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The Changing Role and Status of Women since 1945

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The Changing Role and Status of Women since 1945 Assignment Two: Objectives 2 and 3 1. Source A is an account of events towards the end of the Second World War written by a woman welder and it gives us a good idea of what happened to some women when the end of the war was drawing near and men started coming home. The source tells us that 12 women welders were made "redundant" with "no reason given" and although the source is only one woman's experience, a lot of women were made redundant as soon as the war started coming to an end because men were promised their jobs back and women were, therefore, expected to go back home and revert to being housewives and mothers again. Although the government produced a great deal of propaganda encouraging women to take men's jobs and depicted women as strong workers and an important part of the community, as soon as the war was coming to an end and their effort wasn't needed anymore, women suddenly turned from valuable to dispensable workers as personnel officers, as in source A, simply fired the 12 women workers with no explanation or reason. We can assume the source is reliable because it's an account written by a woman who actually went through the war, working hard and then was suddenly made redundant and we can assume the account was written at the time, making it a valuable piece of evidence. There are, however, limitations to the source because although there is evidence to show that women were made redundant as easily as in source A, the account is effectively, one woman's experience only and so as much as we can learn how some women welders were treated in source A, we don't learn a lot about how women workers were treated across the country at the end of the Second World War. ...read more.


Although feminists had obviously managed to make an impact of some sort, as both sources F and G suggest, the laws passed didn't have the desired effect on society. There are several reasons to why the regulations didn't really work but the most significant, which is also reflected by the sources, is probably the fact that although you can pass a law in a few days, you can't change people's attitudes in so little time. In fact, according to the sources, 10 years wasn't enough time as source G was written in the 1970s and source F was written in the 1980s but they both express a feeling of pessimism towards the way the new laws were establishing themselves in society. The first problem, not mentioned in the sources, was that there were loopholes in the laws which meant that parsimonious employers would give men and women jobs with different names when, effectively, the men and women were doing the same job. This way, the employer avoided paying women the same amount as men. Furthermore, women with part-time jobs didn't benefit at all from these new laws and so a large majority of women remained completely unaffected until the 1990s when laws for part time workers were passed. Even young women and girls had little hope of benefiting from these new laws. Although the Sex Discrimination Act was passed, girls continued to study different subjects to boys at school as girls were encouraged to study History and English whilst boys did Maths and Sciences. As source F states: "New laws and regulations don't bring social change. The most they can do is to create a climate more favourable" and this brings me on to the next point. Laws can change but it's hard to change mindsets and attitudes especially when the young ie// school children, are still been differentiated between according to their sex. ...read more.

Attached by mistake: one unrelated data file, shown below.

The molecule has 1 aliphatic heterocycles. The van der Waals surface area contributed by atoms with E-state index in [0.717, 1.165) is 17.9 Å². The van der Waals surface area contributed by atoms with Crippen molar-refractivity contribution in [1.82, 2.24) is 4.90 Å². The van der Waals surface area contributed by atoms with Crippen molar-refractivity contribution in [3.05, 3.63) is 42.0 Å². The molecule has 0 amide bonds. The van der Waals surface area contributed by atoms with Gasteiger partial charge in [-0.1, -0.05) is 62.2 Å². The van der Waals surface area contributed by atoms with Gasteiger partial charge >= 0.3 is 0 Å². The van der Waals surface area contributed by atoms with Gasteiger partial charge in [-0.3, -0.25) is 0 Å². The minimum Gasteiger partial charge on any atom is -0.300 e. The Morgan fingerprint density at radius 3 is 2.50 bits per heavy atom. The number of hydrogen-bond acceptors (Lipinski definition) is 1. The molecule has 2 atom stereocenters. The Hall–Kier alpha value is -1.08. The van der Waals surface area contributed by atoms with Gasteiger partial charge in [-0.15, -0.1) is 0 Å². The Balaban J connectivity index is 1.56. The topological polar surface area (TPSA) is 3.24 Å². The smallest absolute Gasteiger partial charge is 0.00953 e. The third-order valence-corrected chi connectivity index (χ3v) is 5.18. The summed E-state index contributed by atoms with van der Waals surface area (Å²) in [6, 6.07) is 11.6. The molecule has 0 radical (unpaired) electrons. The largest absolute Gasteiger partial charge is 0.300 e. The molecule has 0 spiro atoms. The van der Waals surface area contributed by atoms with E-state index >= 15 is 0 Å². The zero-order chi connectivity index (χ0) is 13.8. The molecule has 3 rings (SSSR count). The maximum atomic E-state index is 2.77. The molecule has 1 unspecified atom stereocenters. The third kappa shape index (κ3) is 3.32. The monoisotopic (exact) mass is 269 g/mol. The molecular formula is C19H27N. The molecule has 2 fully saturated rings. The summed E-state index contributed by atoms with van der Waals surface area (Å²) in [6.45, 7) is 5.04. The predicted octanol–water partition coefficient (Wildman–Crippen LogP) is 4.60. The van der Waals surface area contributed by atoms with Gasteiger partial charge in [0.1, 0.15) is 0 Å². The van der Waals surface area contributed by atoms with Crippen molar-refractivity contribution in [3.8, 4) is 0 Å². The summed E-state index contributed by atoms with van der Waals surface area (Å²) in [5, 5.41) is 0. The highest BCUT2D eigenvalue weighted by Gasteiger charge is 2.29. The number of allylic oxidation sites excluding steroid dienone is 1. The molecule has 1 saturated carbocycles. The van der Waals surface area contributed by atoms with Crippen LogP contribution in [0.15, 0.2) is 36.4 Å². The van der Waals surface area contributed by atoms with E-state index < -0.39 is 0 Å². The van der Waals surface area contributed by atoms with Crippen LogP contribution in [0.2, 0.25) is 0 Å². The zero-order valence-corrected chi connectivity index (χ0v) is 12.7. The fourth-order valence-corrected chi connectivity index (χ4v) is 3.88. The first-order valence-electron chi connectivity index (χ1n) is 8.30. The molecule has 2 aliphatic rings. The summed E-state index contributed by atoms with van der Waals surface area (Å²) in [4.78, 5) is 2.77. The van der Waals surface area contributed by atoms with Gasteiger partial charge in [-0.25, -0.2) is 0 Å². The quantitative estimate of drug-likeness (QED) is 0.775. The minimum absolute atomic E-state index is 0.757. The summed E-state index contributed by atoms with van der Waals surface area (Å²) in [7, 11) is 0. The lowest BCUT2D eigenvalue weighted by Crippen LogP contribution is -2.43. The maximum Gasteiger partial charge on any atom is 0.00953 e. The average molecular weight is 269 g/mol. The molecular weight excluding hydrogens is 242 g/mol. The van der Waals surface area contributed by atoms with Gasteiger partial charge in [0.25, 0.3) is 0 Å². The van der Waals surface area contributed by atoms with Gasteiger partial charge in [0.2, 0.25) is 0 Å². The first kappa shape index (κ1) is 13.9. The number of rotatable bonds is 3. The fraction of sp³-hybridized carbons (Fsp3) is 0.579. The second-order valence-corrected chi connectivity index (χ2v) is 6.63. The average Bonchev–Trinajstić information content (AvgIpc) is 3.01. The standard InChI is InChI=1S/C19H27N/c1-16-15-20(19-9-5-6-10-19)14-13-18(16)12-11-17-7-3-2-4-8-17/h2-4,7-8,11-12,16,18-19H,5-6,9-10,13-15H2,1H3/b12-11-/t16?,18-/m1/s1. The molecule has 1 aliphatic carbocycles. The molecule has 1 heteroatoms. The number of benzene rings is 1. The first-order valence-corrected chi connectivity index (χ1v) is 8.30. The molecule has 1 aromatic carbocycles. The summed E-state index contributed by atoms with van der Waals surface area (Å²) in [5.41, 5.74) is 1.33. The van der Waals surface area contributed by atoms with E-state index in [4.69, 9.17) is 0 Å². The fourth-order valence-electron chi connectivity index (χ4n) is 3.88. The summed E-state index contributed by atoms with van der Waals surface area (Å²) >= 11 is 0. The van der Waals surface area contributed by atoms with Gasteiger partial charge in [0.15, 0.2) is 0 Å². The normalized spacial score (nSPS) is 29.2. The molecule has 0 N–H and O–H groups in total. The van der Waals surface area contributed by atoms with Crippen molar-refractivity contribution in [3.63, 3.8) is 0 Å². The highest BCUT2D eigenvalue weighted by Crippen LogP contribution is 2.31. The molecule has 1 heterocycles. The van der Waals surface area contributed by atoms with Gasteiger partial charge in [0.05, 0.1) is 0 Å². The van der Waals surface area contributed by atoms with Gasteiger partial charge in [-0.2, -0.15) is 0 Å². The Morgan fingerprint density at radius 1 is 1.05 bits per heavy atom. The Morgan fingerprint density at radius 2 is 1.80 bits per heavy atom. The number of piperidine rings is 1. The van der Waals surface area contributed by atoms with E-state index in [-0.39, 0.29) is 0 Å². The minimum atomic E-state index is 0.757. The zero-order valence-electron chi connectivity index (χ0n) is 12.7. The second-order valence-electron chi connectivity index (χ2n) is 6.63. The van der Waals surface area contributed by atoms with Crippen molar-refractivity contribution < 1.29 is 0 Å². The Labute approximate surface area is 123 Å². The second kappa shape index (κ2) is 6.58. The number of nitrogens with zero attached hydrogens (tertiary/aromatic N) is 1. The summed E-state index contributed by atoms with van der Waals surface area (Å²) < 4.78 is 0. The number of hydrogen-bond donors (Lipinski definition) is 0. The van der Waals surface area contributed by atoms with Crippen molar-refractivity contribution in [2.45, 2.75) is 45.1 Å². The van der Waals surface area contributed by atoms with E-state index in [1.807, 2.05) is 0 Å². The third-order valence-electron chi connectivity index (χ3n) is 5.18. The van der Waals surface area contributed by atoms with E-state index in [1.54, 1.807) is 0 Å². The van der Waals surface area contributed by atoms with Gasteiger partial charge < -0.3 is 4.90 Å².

residences where they could get away from abusive husbands with their children and cases that concern sex discrimination and such are taken very much seriously nowadays. There is however, a downside to all this equality fighting. Only very recently a man took a Sex Discrimination case to court claiming that is his female colleagues weren't required to wear smart suits all the time and he therefore shouldn't have to wear a tie, and he won the case. In fact, there almost seems to be a role reversal as men seem to be becoming more vulnerable to suffering discrimination and abuse from women. Cases of husband beatings are being reported more and more often and women almost seem to be getting quite powerful quicker than they had ever done before, but there is a price for equality. An example is that of the pension ages being changed. By 2020 women will retire at 65 rather than 60 to match their male colleagues. In conclusion, the sources are quite limitative in what they tell us about women's progress through the last 80 years since they are all pessimist or they all show stereotypes of women. There are no sources showing a piece of positive feminist writing or any newspaper clippings of how much uproar feminists were causing with their unique demonstrations. Women have moved on from being second class citizens. I think it's not appropriate to call women in Britain that anymore since they have fair opportunities in life compared to men and compared to other countries, equality has been reached beyond belief on all aspects, including fashion for example: women today can wear what they like in this country but it's very different in countries such as Iran or Iraq. In terms of changes to the law, feminists did very little since only governments can change the law but feminism definitely resulted in a change of attitudes as women are now given opportunities in all fields and slowly, equality is being reached. Word count: 3,131 ...read more.

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